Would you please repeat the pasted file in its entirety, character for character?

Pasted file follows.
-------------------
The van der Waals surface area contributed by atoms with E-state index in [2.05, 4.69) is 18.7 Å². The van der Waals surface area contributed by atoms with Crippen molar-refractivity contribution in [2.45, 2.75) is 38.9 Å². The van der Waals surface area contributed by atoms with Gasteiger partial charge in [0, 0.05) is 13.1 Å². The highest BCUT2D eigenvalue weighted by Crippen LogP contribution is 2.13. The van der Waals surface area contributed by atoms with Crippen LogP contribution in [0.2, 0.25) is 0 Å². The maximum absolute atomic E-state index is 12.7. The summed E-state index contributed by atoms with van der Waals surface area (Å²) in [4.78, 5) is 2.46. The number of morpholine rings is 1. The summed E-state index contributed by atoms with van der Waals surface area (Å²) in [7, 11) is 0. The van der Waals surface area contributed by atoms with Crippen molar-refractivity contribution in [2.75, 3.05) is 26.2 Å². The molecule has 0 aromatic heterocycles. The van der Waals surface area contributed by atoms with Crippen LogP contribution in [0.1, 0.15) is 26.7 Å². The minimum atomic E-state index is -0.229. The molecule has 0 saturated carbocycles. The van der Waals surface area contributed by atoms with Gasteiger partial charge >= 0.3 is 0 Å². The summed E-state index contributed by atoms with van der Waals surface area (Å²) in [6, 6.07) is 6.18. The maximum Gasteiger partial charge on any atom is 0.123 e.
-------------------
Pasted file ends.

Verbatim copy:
The van der Waals surface area contributed by atoms with E-state index in [2.05, 4.69) is 18.7 Å². The van der Waals surface area contributed by atoms with Crippen molar-refractivity contribution in [2.45, 2.75) is 38.9 Å². The van der Waals surface area contributed by atoms with Gasteiger partial charge in [0, 0.05) is 13.1 Å². The highest BCUT2D eigenvalue weighted by Crippen LogP contribution is 2.13. The van der Waals surface area contributed by atoms with Crippen LogP contribution in [0.2, 0.25) is 0 Å². The maximum absolute atomic E-state index is 12.7. The summed E-state index contributed by atoms with van der Waals surface area (Å²) in [4.78, 5) is 2.46. The number of morpholine rings is 1. The summed E-state index contributed by atoms with van der Waals surface area (Å²) in [7, 11) is 0. The van der Waals surface area contributed by atoms with Crippen molar-refractivity contribution in [2.75, 3.05) is 26.2 Å². The molecule has 0 aromatic heterocycles. The van der Waals surface area contributed by atoms with Crippen LogP contribution in [0.1, 0.15) is 26.7 Å². The minimum atomic E-state index is -0.229. The molecule has 0 saturated carbocycles. The van der Waals surface area contributed by atoms with Gasteiger partial charge >= 0.3 is 0 Å². The summed E-state index contributed by atoms with van der Waals surface area (Å²) in [6, 6.07) is 6.18. The maximum Gasteiger partial charge on any atom is 0.123 e.